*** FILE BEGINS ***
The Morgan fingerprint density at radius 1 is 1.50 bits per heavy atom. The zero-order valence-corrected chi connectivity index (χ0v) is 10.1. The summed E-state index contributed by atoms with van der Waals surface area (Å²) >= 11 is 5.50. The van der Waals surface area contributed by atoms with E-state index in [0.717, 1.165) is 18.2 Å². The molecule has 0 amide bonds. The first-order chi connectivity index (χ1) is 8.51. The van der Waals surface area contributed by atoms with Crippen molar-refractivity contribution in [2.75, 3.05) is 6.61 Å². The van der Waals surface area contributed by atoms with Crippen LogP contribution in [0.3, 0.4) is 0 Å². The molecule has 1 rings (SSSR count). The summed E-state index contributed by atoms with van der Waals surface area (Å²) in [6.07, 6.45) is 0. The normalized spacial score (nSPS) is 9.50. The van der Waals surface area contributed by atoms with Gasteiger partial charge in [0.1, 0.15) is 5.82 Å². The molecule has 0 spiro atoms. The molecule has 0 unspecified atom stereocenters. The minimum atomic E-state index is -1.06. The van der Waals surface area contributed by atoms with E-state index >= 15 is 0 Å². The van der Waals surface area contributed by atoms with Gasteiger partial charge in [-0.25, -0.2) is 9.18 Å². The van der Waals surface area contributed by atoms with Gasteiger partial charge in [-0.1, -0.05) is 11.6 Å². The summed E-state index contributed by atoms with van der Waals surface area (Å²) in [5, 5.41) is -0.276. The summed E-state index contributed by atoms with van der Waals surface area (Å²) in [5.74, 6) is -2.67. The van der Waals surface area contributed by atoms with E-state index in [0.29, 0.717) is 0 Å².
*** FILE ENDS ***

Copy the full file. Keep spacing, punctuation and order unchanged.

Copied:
The Morgan fingerprint density at radius 1 is 1.50 bits per heavy atom. The zero-order valence-corrected chi connectivity index (χ0v) is 10.1. The summed E-state index contributed by atoms with van der Waals surface area (Å²) >= 11 is 5.50. The van der Waals surface area contributed by atoms with E-state index in [0.717, 1.165) is 18.2 Å². The molecule has 0 amide bonds. The first-order chi connectivity index (χ1) is 8.51. The van der Waals surface area contributed by atoms with Crippen molar-refractivity contribution in [2.75, 3.05) is 6.61 Å². The van der Waals surface area contributed by atoms with Crippen LogP contribution in [0.3, 0.4) is 0 Å². The molecule has 1 rings (SSSR count). The summed E-state index contributed by atoms with van der Waals surface area (Å²) in [6.07, 6.45) is 0. The normalized spacial score (nSPS) is 9.50. The van der Waals surface area contributed by atoms with Gasteiger partial charge in [0.1, 0.15) is 5.82 Å². The molecule has 0 spiro atoms. The molecule has 0 unspecified atom stereocenters. The minimum atomic E-state index is -1.06. The van der Waals surface area contributed by atoms with E-state index >= 15 is 0 Å². The van der Waals surface area contributed by atoms with Gasteiger partial charge in [-0.25, -0.2) is 9.18 Å². The van der Waals surface area contributed by atoms with Gasteiger partial charge in [-0.1, -0.05) is 11.6 Å². The summed E-state index contributed by atoms with van der Waals surface area (Å²) in [5, 5.41) is -0.276. The summed E-state index contributed by atoms with van der Waals surface area (Å²) in [5.74, 6) is -2.67. The van der Waals surface area contributed by atoms with E-state index in [0.29, 0.717) is 0 Å².